ZIERLER: I wonder if you can convey why this was such a big deal. What was the breakthrough?

DIAMOND: The breakthrough was that no one had ever made a molecule that was actually a drug from recombinant DNA. It was the very first time that molecular biology played a role in making a product. It was a proof of principle, really. Actually, proof of principle, it wasn't even that. The first little project was to make somatostatin which was human growth hormone, but that just kind of went by the wayside. "Okay, let's get the insulin done." It was also the very first product that was ever made, ever done, where—there was a moratorium on using human DNA, so they took the amino acid sequence and translated it to the DNA and made just little pieces of it, and then used molecular glue to put it all together. This was Keiichi Itakura's lab at City of Hope that synthesized all of that. Then it was our job to take the pieces that he made and ligate them, molecular glue, put them together, and then put that into the bacteria. That had never been done! That was also very remarkable, because you weren't allowed to use human DNA. You had to figure out a way to do it. And they did.

ZIERLER: What do you see as your contributions to this amazing breakthrough?

DIAMOND: The ability to get people to work together, to keep it all together. It was a coordination thing. We had people coming in from Mexico, just all these different people who wanted to be part of it. I had to keep it all together and make sure that they were pushing everything forward in a way that they weren't each just individually doing stuff that meant nothing. It was like being a music director.

ZIERLER: Did the translational aspect, being involved in research that was actually going to help people, was that specifically satisfying and rewarding for you?

DIAMOND: It was, because it became the product Humulin, and Humulin is still on the market today. That's human insulin that's being used. Yeah, all these years, and it's still being prescribed. Because there was no human insulin in those days. You had to use pork or beef insulin that was made by grinding up the pancreas and isolating it all. There were people who were allergic, or there were Jewish people who didn't want the pork insulin. There were so many different aspects to it. Having a human insulin completely changed the way that diabetes was being treated. So yeah, it's a claim to fame!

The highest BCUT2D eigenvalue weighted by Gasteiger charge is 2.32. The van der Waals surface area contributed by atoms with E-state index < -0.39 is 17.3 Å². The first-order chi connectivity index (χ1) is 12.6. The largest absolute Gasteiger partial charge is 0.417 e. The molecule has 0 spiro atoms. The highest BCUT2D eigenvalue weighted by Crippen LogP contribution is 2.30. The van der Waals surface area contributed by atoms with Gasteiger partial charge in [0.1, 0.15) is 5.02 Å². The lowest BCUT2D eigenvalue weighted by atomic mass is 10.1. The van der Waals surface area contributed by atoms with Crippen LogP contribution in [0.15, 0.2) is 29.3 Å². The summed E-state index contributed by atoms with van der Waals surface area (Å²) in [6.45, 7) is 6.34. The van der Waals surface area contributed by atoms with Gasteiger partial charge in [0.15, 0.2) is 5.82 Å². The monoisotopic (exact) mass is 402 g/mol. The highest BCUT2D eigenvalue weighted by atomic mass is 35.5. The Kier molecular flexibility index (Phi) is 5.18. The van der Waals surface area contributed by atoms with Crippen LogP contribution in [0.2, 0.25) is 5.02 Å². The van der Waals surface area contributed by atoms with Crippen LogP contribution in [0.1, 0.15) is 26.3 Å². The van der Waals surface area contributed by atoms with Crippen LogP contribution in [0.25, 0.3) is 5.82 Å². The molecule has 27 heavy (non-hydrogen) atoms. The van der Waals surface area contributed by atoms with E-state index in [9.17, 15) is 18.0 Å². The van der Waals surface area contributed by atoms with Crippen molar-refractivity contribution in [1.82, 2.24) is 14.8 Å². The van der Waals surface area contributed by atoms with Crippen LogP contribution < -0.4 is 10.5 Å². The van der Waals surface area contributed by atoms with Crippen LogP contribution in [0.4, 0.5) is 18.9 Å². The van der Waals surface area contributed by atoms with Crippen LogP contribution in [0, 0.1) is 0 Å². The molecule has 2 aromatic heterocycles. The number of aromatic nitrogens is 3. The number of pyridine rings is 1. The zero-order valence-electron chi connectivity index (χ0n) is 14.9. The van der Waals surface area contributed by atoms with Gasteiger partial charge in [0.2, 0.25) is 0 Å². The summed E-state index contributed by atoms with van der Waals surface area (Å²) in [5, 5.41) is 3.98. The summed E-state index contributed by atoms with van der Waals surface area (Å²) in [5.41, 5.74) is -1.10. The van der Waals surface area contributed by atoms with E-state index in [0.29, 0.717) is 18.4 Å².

ZIERLER: Of all the places, why City of Hope? Why was this the home institution for this research?

DIAMOND: Keiichi Itakura was the key. He could synthesize base pairs together. He would synthesize the actual components, and then Art's lab would take those and glue them together and concatenate those until they were a full DNA molecule, and then transfect that into the bacteria E. coli,and let the E. coli do the protein engineering work for us. It all had to work, or it wouldn't work at all. It was brilliant.

ZIERLER: What else did you do at City of Hope, or was this the main project for those years?

DIAMOND: That was the first year and a half. [laughs] Then I didn't get my name on the paper, and I quit.

ZIERLER: Your name being left off the paper, how did you understand that? Not having a PhD, being a woman?

DIAMOND: Yeah, Art Riggs came to me and said, "I'm sorry. I know that we thought you were going to be on the paper. But Herb Boyer insists that it only be the postdocs, because they need it."

ZIERLER: They need it. Why don't you need it?

DIAMOND: Yeah. Well, because I don't have a PhD, I'm not going to go anywhere. I'm a woman. I'm not going to run the lab. [laughs] That was the way things were thought of in those days. Women were just "the help."

ZIERLER: But you stayed at City of Hope. Did you think about leaving at that point?

DIAMOND: Oh, yeah, I quit. I was emptying my desk, and I was in the women's restroom. I was crying. The lab manager from down the hall came in. She said, "Why are you crying? You just had a press conference. It was fantastic. You guys are celebrities." I said, "I just quit." She said, "You what?" I said, "I just quit my job." She says, "Wow." She says, "Do you know anything about carbohydrate sequencing?" I said, "I don't know one goddamn thing about it." She says, "Well, if you want to learn, come to my office on Monday." [laughs]

ZIERLER: Who was that?